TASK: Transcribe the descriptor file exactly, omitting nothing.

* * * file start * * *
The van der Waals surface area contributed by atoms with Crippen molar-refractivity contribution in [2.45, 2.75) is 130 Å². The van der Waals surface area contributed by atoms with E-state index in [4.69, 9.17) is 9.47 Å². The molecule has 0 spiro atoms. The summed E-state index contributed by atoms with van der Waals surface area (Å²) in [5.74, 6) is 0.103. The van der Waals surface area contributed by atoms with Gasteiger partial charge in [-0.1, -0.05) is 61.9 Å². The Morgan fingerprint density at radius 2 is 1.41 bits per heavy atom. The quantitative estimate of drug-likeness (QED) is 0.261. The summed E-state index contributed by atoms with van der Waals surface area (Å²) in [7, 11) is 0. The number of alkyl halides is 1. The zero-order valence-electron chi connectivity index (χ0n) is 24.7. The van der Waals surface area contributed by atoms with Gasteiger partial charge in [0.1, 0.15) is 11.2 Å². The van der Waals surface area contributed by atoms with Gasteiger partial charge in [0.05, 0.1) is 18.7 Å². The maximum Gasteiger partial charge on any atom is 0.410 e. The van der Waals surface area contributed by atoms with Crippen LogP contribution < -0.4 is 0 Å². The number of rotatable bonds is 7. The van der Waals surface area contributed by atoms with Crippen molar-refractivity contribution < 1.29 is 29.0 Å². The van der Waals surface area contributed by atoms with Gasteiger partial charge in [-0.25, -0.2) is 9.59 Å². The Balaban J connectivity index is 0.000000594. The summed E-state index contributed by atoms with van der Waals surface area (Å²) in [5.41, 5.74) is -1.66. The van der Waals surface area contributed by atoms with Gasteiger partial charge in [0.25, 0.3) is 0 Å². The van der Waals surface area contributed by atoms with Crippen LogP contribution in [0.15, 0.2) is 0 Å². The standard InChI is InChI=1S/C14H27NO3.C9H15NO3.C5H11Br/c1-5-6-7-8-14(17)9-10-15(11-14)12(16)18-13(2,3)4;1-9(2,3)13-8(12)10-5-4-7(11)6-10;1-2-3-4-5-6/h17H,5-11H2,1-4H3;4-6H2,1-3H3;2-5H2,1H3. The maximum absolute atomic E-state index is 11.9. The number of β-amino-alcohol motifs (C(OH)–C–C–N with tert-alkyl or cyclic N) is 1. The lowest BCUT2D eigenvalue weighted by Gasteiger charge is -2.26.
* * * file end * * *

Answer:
The van der Waals surface area contributed by atoms with Crippen molar-refractivity contribution in [2.45, 2.75) is 130 Å². The van der Waals surface area contributed by atoms with E-state index in [4.69, 9.17) is 9.47 Å². The molecule has 0 spiro atoms. The summed E-state index contributed by atoms with van der Waals surface area (Å²) in [5.74, 6) is 0.103. The van der Waals surface area contributed by atoms with Gasteiger partial charge in [-0.1, -0.05) is 61.9 Å². The Morgan fingerprint density at radius 2 is 1.41 bits per heavy atom. The quantitative estimate of drug-likeness (QED) is 0.261. The summed E-state index contributed by atoms with van der Waals surface area (Å²) in [7, 11) is 0. The number of alkyl halides is 1. The zero-order valence-electron chi connectivity index (χ0n) is 24.7. The van der Waals surface area contributed by atoms with Gasteiger partial charge in [0.1, 0.15) is 11.2 Å². The van der Waals surface area contributed by atoms with Gasteiger partial charge in [0.05, 0.1) is 18.7 Å². The maximum Gasteiger partial charge on any atom is 0.410 e. The van der Waals surface area contributed by atoms with Crippen LogP contribution < -0.4 is 0 Å². The number of rotatable bonds is 7. The van der Waals surface area contributed by atoms with Crippen molar-refractivity contribution < 1.29 is 29.0 Å². The van der Waals surface area contributed by atoms with Gasteiger partial charge in [-0.25, -0.2) is 9.59 Å². The Balaban J connectivity index is 0.000000594. The summed E-state index contributed by atoms with van der Waals surface area (Å²) in [5.41, 5.74) is -1.66. The van der Waals surface area contributed by atoms with Gasteiger partial charge in [0.25, 0.3) is 0 Å². The van der Waals surface area contributed by atoms with Crippen LogP contribution in [0.15, 0.2) is 0 Å². The standard InChI is InChI=1S/C14H27NO3.C9H15NO3.C5H11Br/c1-5-6-7-8-14(17)9-10-15(11-14)12(16)18-13(2,3)4;1-9(2,3)13-8(12)10-5-4-7(11)6-10;1-2-3-4-5-6/h17H,5-11H2,1-4H3;4-6H2,1-3H3;2-5H2,1H3. The maximum absolute atomic E-state index is 11.9. The number of β-amino-alcohol motifs (C(OH)–C–C–N with tert-alkyl or cyclic N) is 1. The lowest BCUT2D eigenvalue weighted by Gasteiger charge is -2.26.